The recent death of Anthony Bourdain got me thinking about the years I spent in restaurants waiting tables and cooking.
Bourdain rose to fame with his book “Kitchen Confidential,” a book about life working in a kitchen. The book details his beginning as a dishwasher to prepping and cooking food for the masses. Something I can relate to.
Working in a kitchen in a busy restaurant is not easy work.
A night in a bustling kitchen can be filled with anxiety, stress, a lot of sweat, and at times, foul language.
While living back east in Alexandria, Virginia, I chose a path as a restaurant worker. I started as a server. The tips were good and I liked the hours.
I moved up the ranks and became a professional server working at a swanky joint called Portner’s.
I worked there until I moved to Portland, Oregon where I waited tables before leaving the restaurant business for a couple of years. The money wasn’t steady and I wanted to learn something new.
It wasn’t until I moved back to Iowa that I dove back into the restaurant business, but chose to learn the back end of the business and not wait tables. I'd previously filled in other kitchens when I was needed while living in Portland and out east. So it wasn't completely foreign.
My journey to the cook line began at an Irish pub in Coralville, Iowa. It was a chain of more than 100 restaurants. The Coralville location was the busiest of them all.
I started in the dish room and eventually worked my way to cooking on the line.
Washing dishes at this place was extremely fast-paced. It was a dance to keep up with the mess. There were no breaks or slack time. It was a wet, stinky job, but I enjoyed it. People left you alone. It wasn’t like waiting tables where there was constant chatter.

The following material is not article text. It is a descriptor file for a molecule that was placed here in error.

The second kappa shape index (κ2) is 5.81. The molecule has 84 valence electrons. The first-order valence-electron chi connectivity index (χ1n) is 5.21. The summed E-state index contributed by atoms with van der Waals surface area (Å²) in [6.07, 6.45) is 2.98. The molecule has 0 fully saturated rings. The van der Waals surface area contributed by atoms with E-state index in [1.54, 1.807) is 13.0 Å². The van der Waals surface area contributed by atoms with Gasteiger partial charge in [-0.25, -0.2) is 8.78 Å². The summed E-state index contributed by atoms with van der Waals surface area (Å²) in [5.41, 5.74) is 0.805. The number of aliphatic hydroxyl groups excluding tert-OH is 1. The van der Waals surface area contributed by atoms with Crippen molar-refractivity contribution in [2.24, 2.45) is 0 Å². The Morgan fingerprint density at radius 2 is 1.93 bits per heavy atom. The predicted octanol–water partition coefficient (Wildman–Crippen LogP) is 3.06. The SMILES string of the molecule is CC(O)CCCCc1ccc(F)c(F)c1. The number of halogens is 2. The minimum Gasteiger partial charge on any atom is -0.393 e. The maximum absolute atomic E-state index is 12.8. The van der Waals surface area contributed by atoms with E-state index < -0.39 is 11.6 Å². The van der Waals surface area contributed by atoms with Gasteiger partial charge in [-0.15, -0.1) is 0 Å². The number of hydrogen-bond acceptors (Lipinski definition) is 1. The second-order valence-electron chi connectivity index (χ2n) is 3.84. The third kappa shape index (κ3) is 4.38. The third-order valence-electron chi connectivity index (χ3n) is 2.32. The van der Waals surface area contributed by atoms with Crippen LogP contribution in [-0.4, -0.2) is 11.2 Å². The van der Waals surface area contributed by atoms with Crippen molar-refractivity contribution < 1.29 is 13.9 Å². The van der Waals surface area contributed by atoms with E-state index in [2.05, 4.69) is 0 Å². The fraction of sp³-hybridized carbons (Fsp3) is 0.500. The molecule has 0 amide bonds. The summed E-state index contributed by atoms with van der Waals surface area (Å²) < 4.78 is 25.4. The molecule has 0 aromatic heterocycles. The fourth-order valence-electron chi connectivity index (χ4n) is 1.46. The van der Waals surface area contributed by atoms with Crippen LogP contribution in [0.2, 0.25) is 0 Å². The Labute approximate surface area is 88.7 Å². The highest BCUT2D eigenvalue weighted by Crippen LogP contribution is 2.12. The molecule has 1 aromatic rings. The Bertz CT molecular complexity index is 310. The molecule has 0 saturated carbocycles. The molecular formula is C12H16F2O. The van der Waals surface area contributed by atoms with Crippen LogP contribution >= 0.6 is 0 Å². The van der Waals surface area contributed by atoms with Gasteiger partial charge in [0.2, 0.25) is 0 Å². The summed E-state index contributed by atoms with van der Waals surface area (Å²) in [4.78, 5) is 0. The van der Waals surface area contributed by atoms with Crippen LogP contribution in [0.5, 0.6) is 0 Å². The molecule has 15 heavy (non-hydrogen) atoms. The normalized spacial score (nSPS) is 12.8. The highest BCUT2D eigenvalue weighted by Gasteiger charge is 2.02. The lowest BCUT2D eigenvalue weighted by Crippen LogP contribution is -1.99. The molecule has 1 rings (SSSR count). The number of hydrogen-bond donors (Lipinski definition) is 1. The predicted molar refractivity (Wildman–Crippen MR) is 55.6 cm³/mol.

After proving that I could rock the dish room, I was promoted to the prepping station. This was a lot of repetitive work and involved using boning and chef knives. I became pretty good at chopping and dicing.
The conversation was livelier than the dish room and it was one step closer to being in the trenches: the cook line. That is where I wanted to be and the opportunity came.
A pantry cook working the line couldn’t handle the heat and fast pace. He left his post in the middle of a lunch rush. This was my chance. I asked if I could fill the vacant spot. The answer was yes.
The pantry cook took care of the flat top grill to prepare quesadillas, among other things, and made salads and desserts. It sounds easy, but it wasn’t.
Never had I worked a job where I panicked, stressed and been “in the weeds” at least an hour every shift.
Being “in the weeds” meant I felt that I couldn't get caught up on orders as meal tickets were printed so fast they began to reach the floor.
During these moments, it wasn’t uncommon to see a cook walk off the line and go to the freezer to scream some explicative language. Then they'd walk back to their station like nothing happened. I’ve done it.
The reward happens late into the shift when the window clears and the place closes down. All the stress instantly leaves the body. At closing, it’s the cook’s time to let loose.
We had a boombox blaring in the kitchen as we cleaned. There was very little talk. Just daydreaming, cleaning and yes, drinking. It was our time.
I’ve heard cooks say once you get the itch to work the kitchen line it doesn’t go away. I believe it. I miss it at times. Maybe someday I’ll have one last hurrah slinging food.
“Few things are more beautiful to me than a bunch of thuggish, heavily tattooed line cooks moving around each other like ballerinas on a busy Saturday night. Seeing two guys who'd just as soon cut each other's throats in their off hours moving in unison with grace and ease can be as uplifting as any chemical stimulant or organized religion.” – Anthony Bourdain